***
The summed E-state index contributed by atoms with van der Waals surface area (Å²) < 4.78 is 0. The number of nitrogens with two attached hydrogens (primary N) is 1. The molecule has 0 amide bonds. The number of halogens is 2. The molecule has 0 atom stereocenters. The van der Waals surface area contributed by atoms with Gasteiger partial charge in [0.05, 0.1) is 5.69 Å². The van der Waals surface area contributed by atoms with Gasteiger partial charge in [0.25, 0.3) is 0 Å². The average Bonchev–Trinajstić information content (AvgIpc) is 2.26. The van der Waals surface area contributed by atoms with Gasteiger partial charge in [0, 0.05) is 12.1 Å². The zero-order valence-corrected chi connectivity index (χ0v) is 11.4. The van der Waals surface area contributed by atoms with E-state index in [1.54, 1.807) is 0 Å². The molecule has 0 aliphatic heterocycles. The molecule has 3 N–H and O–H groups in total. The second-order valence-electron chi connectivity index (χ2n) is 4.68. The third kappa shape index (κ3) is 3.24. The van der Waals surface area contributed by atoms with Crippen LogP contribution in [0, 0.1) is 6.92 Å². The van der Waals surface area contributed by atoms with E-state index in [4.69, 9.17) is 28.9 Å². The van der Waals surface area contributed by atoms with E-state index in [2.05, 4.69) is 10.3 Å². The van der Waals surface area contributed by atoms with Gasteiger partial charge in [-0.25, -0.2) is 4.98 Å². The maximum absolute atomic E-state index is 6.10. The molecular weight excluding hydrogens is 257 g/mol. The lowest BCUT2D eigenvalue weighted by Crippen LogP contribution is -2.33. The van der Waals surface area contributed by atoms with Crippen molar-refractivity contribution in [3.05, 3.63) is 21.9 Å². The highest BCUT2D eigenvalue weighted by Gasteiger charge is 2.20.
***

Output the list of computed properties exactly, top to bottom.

The summed E-state index contributed by atoms with van der Waals surface area (Å²) < 4.78 is 0. The number of nitrogens with two attached hydrogens (primary N) is 1. The molecule has 0 amide bonds. The number of halogens is 2. The molecule has 0 atom stereocenters. The van der Waals surface area contributed by atoms with Gasteiger partial charge in [0.05, 0.1) is 5.69 Å². The van der Waals surface area contributed by atoms with Gasteiger partial charge in [0.25, 0.3) is 0 Å². The average Bonchev–Trinajstić information content (AvgIpc) is 2.26. The van der Waals surface area contributed by atoms with Gasteiger partial charge in [0, 0.05) is 12.1 Å². The zero-order valence-corrected chi connectivity index (χ0v) is 11.4. The van der Waals surface area contributed by atoms with E-state index in [1.54, 1.807) is 0 Å². The molecule has 0 aliphatic heterocycles. The molecule has 3 N–H and O–H groups in total. The second-order valence-electron chi connectivity index (χ2n) is 4.68. The third kappa shape index (κ3) is 3.24. The van der Waals surface area contributed by atoms with Crippen LogP contribution in [0, 0.1) is 6.92 Å². The van der Waals surface area contributed by atoms with E-state index in [4.69, 9.17) is 28.9 Å². The van der Waals surface area contributed by atoms with E-state index in [2.05, 4.69) is 10.3 Å². The van der Waals surface area contributed by atoms with Gasteiger partial charge in [-0.25, -0.2) is 4.98 Å². The maximum absolute atomic E-state index is 6.10. The molecular weight excluding hydrogens is 257 g/mol. The lowest BCUT2D eigenvalue weighted by Crippen LogP contribution is -2.33. The van der Waals surface area contributed by atoms with Crippen molar-refractivity contribution in [3.05, 3.63) is 21.9 Å². The highest BCUT2D eigenvalue weighted by Gasteiger charge is 2.20.